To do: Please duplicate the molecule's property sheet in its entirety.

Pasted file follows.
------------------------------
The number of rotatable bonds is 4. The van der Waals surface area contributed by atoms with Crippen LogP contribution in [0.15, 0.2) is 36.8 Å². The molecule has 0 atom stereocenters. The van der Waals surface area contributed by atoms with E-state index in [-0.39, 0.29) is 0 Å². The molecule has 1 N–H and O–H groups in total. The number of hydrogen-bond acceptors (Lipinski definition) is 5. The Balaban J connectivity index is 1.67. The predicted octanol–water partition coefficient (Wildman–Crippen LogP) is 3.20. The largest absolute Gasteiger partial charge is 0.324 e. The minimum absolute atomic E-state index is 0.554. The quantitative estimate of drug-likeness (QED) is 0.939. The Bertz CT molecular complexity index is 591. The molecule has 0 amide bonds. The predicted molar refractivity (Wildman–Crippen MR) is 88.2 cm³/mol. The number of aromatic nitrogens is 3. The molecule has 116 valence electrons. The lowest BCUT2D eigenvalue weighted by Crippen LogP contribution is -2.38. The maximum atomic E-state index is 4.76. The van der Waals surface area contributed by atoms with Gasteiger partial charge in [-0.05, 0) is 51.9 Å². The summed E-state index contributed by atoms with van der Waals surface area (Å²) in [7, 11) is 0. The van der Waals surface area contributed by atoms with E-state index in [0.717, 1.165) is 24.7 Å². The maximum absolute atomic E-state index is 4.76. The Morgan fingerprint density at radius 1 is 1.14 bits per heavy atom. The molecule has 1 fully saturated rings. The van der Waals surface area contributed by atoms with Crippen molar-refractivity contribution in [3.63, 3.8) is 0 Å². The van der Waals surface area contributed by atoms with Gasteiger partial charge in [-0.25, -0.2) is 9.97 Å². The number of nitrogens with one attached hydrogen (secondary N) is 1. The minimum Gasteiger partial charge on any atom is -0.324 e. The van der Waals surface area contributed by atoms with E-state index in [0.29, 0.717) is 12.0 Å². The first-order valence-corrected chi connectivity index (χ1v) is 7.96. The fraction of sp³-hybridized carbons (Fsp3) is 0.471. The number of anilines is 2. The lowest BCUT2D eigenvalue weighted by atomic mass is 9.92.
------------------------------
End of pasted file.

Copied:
The number of rotatable bonds is 4. The van der Waals surface area contributed by atoms with Crippen LogP contribution in [0.15, 0.2) is 36.8 Å². The molecule has 0 atom stereocenters. The van der Waals surface area contributed by atoms with E-state index in [-0.39, 0.29) is 0 Å². The molecule has 1 N–H and O–H groups in total. The number of hydrogen-bond acceptors (Lipinski definition) is 5. The Balaban J connectivity index is 1.67. The predicted octanol–water partition coefficient (Wildman–Crippen LogP) is 3.20. The largest absolute Gasteiger partial charge is 0.324 e. The minimum absolute atomic E-state index is 0.554. The quantitative estimate of drug-likeness (QED) is 0.939. The Bertz CT molecular complexity index is 591. The molecule has 0 amide bonds. The predicted molar refractivity (Wildman–Crippen MR) is 88.2 cm³/mol. The number of aromatic nitrogens is 3. The molecule has 116 valence electrons. The lowest BCUT2D eigenvalue weighted by Crippen LogP contribution is -2.38. The maximum atomic E-state index is 4.76. The van der Waals surface area contributed by atoms with Gasteiger partial charge in [-0.05, 0) is 51.9 Å². The summed E-state index contributed by atoms with van der Waals surface area (Å²) in [7, 11) is 0. The van der Waals surface area contributed by atoms with E-state index in [0.717, 1.165) is 24.7 Å². The maximum absolute atomic E-state index is 4.76. The Morgan fingerprint density at radius 1 is 1.14 bits per heavy atom. The molecule has 1 fully saturated rings. The van der Waals surface area contributed by atoms with Crippen molar-refractivity contribution in [3.63, 3.8) is 0 Å². The van der Waals surface area contributed by atoms with Gasteiger partial charge in [-0.25, -0.2) is 9.97 Å². The number of nitrogens with one attached hydrogen (secondary N) is 1. The minimum Gasteiger partial charge on any atom is -0.324 e. The van der Waals surface area contributed by atoms with E-state index in [0.29, 0.717) is 12.0 Å². The first-order valence-corrected chi connectivity index (χ1v) is 7.96. The fraction of sp³-hybridized carbons (Fsp3) is 0.471. The number of anilines is 2. The lowest BCUT2D eigenvalue weighted by atomic mass is 9.92.